The Herald reports:
Kiwi age-group triathlete Amy Stretton is devastated after being suspended for two years by Triathlon New Zealand for providing an incorrect time at a world championship event.
Her Auckland coach is adamant Stretton is capable of swimming the time and said she wasn’t given a chance to defend herself at the TriNZ disciplinary commission.
The commission handed down a two year ban from all competitions after finding Stretton’s time was not genuine and that it was likely she acted deliberately, given the absence of any explanation to the contrary.
Stretton, a physical education teacher at Onehunga High School, posted a swim time of 55min 27secs for 4km in the 30-34 age group at the Oklahoma ITU long distance world championships in September. She was more than eight minutes faster than the leading elite female at the end of the swim.
Not only was she faster than the leading elite female, she was faster than the leading elite man.
The full report is online here and a good read. First there is some form:
That at a previous event in New Zealand (the 2015 Taupo Ironman 70.3 Event) Ms Stretton had an initial swim time corrected by race management following discovery that she had started the race in a bunch earlier than she should have.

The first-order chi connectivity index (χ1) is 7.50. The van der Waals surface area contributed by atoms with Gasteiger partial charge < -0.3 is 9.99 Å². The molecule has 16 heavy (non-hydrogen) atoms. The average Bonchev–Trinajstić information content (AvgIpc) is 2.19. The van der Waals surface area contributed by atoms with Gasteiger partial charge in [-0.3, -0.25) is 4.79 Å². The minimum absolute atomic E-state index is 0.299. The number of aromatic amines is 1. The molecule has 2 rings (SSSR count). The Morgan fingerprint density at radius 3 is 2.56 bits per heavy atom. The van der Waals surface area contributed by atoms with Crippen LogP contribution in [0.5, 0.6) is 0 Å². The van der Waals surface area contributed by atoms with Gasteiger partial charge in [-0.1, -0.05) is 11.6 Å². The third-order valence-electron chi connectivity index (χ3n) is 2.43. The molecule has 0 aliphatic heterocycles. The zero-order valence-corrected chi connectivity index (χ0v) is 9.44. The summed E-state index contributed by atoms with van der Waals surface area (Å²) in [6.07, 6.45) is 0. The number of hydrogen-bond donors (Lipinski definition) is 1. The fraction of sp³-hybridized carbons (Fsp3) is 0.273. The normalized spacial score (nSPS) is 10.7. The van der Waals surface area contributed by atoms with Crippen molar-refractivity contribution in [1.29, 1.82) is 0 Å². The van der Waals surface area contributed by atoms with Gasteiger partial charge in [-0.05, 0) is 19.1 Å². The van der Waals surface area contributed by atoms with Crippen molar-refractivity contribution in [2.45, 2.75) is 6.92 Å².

And how did she do at Taupo:
That at Taupo this resulted in a corrected swim time for Ms Stretton of 41:12. This compared, for example, to the fastest swim by an Elite Man (Dylan McNeice) of 23:43
Around half the speed of McNeice.
At Oklahoma, Mr McNeice was one of the three Elite Men to post the fastest swim time in their section of 56:47. Suggesting Ms Stretton had to have swum a full minute faster than him to complete the swim in Oklahoma in the time recorded and subsequently claimed by her;
So that is a huge improvement!
What is likely to have happened in this case is that Ms Stretton identified a time that she thought she could swim the required distance, and then orchestrated her swim to try and match that time. It is not clear how this would have been done, but we do note that the swim was a two-lap event, and the swimmers were not required to exit the water between laps. That, coupled with the absence of any mechanism to check her completion of the two laps (including the absence of any GPS data) means it is entirely possible that she orchestrated the swim of one lap in the time she hoped people would accept as a possible time for two.
If there was no checking you had done two laps, then easy to do.
Also of interest:
The Commission has been made aware that Ms Stretton has previously been suspended by TriNZ for a breach of TriNZ’s rules and regulations. That was for dishonestly representing that she had been selected for a TriNZ Elite team, and included the fabrication of a letter on TriNZ letterhead for provision to a third party. In the present circumstances Ms Stretton does not come before us therefore with a ‘clean record.
Pretty compelling case.